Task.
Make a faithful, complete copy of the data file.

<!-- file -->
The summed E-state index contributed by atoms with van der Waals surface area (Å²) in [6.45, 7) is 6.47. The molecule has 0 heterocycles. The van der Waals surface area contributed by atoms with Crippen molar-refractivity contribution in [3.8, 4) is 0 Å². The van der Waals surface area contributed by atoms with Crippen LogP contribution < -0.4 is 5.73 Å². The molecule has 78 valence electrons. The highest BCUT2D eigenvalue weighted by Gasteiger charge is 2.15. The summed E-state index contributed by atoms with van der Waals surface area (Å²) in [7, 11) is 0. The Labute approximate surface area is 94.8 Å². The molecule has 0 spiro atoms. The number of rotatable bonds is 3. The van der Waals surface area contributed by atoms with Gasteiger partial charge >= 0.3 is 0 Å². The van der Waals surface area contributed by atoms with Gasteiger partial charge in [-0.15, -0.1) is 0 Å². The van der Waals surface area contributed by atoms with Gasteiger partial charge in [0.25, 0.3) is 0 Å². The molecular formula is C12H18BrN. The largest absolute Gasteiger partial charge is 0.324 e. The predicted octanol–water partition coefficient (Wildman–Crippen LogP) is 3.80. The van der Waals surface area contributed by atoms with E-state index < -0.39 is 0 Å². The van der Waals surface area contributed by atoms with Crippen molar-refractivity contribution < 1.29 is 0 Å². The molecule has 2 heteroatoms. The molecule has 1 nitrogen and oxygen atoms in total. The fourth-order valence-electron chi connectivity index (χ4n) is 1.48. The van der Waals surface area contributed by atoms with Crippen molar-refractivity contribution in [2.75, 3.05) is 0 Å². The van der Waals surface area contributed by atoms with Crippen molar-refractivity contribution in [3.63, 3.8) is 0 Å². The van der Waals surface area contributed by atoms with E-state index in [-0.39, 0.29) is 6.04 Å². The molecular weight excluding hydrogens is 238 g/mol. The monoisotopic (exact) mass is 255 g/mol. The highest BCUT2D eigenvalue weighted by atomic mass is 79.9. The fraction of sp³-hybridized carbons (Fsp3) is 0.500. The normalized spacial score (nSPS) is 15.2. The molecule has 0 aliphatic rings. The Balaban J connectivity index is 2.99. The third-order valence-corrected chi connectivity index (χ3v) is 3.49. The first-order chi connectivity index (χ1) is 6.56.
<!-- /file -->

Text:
The summed E-state index contributed by atoms with van der Waals surface area (Å²) in [6.45, 7) is 6.47. The molecule has 0 heterocycles. The van der Waals surface area contributed by atoms with Crippen molar-refractivity contribution in [3.8, 4) is 0 Å². The van der Waals surface area contributed by atoms with Crippen LogP contribution < -0.4 is 5.73 Å². The molecule has 78 valence electrons. The highest BCUT2D eigenvalue weighted by Gasteiger charge is 2.15. The summed E-state index contributed by atoms with van der Waals surface area (Å²) in [7, 11) is 0. The Labute approximate surface area is 94.8 Å². The molecule has 0 spiro atoms. The number of rotatable bonds is 3. The van der Waals surface area contributed by atoms with Gasteiger partial charge >= 0.3 is 0 Å². The van der Waals surface area contributed by atoms with Gasteiger partial charge in [-0.15, -0.1) is 0 Å². The van der Waals surface area contributed by atoms with Gasteiger partial charge in [0.25, 0.3) is 0 Å². The molecular formula is C12H18BrN. The largest absolute Gasteiger partial charge is 0.324 e. The predicted octanol–water partition coefficient (Wildman–Crippen LogP) is 3.80. The van der Waals surface area contributed by atoms with E-state index < -0.39 is 0 Å². The van der Waals surface area contributed by atoms with Crippen molar-refractivity contribution < 1.29 is 0 Å². The molecule has 2 heteroatoms. The molecule has 1 nitrogen and oxygen atoms in total. The fourth-order valence-electron chi connectivity index (χ4n) is 1.48. The van der Waals surface area contributed by atoms with Crippen molar-refractivity contribution in [2.75, 3.05) is 0 Å². The van der Waals surface area contributed by atoms with Crippen molar-refractivity contribution in [3.63, 3.8) is 0 Å². The van der Waals surface area contributed by atoms with E-state index in [-0.39, 0.29) is 6.04 Å². The molecular weight excluding hydrogens is 238 g/mol. The monoisotopic (exact) mass is 255 g/mol. The highest BCUT2D eigenvalue weighted by atomic mass is 79.9. The fraction of sp³-hybridized carbons (Fsp3) is 0.500. The normalized spacial score (nSPS) is 15.2. The molecule has 0 aliphatic rings. The Balaban J connectivity index is 2.99. The third-order valence-corrected chi connectivity index (χ3v) is 3.49. The first-order chi connectivity index (χ1) is 6.56.